Thank God the baby boomers are long-lived, because without them, there’d be almost nothing worth seeing at the movies. Boomers may bankrupt the country with their retirements and suck their kids and grandkids dry with their Medicare Part D, but they remain a large cohort of moviegoers and they remain interested in human-scale stories.
Right now there are two films I can heartily recommend that are pure baby-boomer fare. Both hark back to the kinds of movies that were made when the boomers comprised the only audience Hollywood cared about, before Jaws and Star Wars uncovered the vast demographic conspiracy of teenage boys who would see a movie 11 times in its first three weeks—whereupon everything went slowly but inexorably to hell.
The two movies are radically different in tone, style, and quality. Captain Phillips is smart, crisp, tense, exceedingly well told, and both jangled and somber in the manner of 1970s thrillers like Klute and Three Days of the Condor—even though it’s a true story about the capture of an American merchant ship by Somali pirates in 2009. It’s first rate.
I can’t say the same of the bright, shambling, and silly Last Vegas. But this story of four old friends on the cusp of 70 who go for a weekend romp together in Sin City plays in unexpected minor keys reminiscent of emotionally complicated 1970s gems like Going in Style (a glorious and unheralded movie that begins with George Burns, Art Carney, and Lee Strasberg watching kids on a playground until the retired Burns says, flatly, “I’m sick of this s—t,” and concocts a bank-robbing scheme for the four of them). Going in Style was actually quite tough. Last Vegas is lovable, which is not such a bad thing.
Mostly, though, what gives both Captain Phillips and Last Vegas their power is that they are about ordinary people. The title character of Captain Phillips, played by Tom Hanks, is a working-class guy who climbed up the ladder in the merchant shipping business to reach executive status and worries that his children have been born into a world in which there is no such clear course to success. Phillips is a model of self-effacing restraint; he has no small talk and little charm. But he’s good at his job, and when his ship is overtaken by four gun-toting pirates, he has to swallow his fear and do what is best for his crew.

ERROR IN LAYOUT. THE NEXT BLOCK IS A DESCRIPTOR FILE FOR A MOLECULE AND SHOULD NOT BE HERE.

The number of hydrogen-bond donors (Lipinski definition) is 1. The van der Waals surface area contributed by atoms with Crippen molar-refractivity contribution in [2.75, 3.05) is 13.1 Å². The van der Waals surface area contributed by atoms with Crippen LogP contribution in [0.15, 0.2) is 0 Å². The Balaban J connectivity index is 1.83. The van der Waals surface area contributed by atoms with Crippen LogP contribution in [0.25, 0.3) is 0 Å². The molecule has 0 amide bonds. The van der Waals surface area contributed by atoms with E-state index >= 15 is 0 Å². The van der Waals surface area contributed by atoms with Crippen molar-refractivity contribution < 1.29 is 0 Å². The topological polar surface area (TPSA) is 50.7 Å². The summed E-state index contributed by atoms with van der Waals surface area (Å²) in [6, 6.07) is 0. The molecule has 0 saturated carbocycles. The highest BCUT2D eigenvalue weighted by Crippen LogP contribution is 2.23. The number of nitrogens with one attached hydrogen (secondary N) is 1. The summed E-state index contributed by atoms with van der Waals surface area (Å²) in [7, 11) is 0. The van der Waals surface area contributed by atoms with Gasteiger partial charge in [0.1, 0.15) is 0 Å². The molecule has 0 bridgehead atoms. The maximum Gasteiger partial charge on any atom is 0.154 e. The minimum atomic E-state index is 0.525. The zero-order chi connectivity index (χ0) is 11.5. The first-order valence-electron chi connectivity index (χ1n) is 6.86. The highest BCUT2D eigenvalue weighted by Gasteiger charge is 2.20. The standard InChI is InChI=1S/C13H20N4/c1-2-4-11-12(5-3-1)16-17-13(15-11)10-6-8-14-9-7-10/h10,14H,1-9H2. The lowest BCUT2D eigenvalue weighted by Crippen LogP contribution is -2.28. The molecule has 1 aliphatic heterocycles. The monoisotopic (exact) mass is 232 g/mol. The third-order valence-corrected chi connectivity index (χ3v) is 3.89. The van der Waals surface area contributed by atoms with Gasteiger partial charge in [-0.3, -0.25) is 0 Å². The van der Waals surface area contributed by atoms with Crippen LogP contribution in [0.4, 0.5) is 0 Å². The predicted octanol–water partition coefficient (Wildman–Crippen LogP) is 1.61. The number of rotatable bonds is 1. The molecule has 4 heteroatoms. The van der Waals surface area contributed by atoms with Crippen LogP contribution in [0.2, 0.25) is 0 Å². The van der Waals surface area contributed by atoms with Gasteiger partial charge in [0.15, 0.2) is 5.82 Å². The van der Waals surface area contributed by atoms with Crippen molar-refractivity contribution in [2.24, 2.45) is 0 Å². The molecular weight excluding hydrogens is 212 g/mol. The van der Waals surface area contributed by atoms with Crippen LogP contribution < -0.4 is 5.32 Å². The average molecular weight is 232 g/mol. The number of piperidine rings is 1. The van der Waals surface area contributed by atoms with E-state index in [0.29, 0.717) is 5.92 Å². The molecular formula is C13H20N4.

He remains in tight control for most of the movie’s running time, before exploding into an extraordinary effusion of emotion in the movie’s concluding scenes. Hanks, who has seemed anesthetized on screen for most of the past decade, all but blows you through the back of the theater.
Hanks overpowers you; the four stars of Last Vegas creep up on you. Michael Douglas, his face a rictus desperately holding back the ravages of time, is Malibu-rich-guy Billy, who has remained best friends with his three buddies from his Brooklyn childhood. Archie (Morgan Freeman) is living under the overanxious supervision of his son in New Jersey. Sam (Kevin Kline), the cut-up of the crew, finds himself unhappily submerged in a Florida retirement community. Paddy (Robert De Niro) is sunk in grief back in Brooklyn after the death of his wife of 40 years, who was also the beloved of the never-married Billy.
Billy declares his intention to wed his 32-year-old girlfriend, and his friends insist on throwing him a bachelor party weekend in Vegas. They find the spark that’s been missing in their lives, and they work to improve the life of each other. It’s sentimental and sitcommy and more than a little lewd. But it’s sweet and supple, and all four of the guys are terrific—even De Niro, who makes so many movies in which he performs so indifferently that a wax dummy is often more expressive than he.
Most surprising, though, is Kevin Kline, who has had one of the more mysterious performing careers of our time. Kline is a genuinely great actor; his Falstaff at Lincoln Center was the finest stage performance I have seen in four decades of dedicated theatergoing. He won an Oscar in 1988 for his turn as the idiot Nietzschean crook in A Fish Called Wanda, and was utterly inspired as a hammy soap opera has-been in the overlooked 1991 farce Soapdish.
But all too often he underplays on screen so profoundly that he seems to melt into the wallpaper or fade into the couch. Here, sporting a gray beard, a retiree’s cap, and two pairs of glasses, Kline somehow conjures up comic magic with nearly every line. It’s almost as though he saw in this part a way to tell the world that he ain’t dead yet.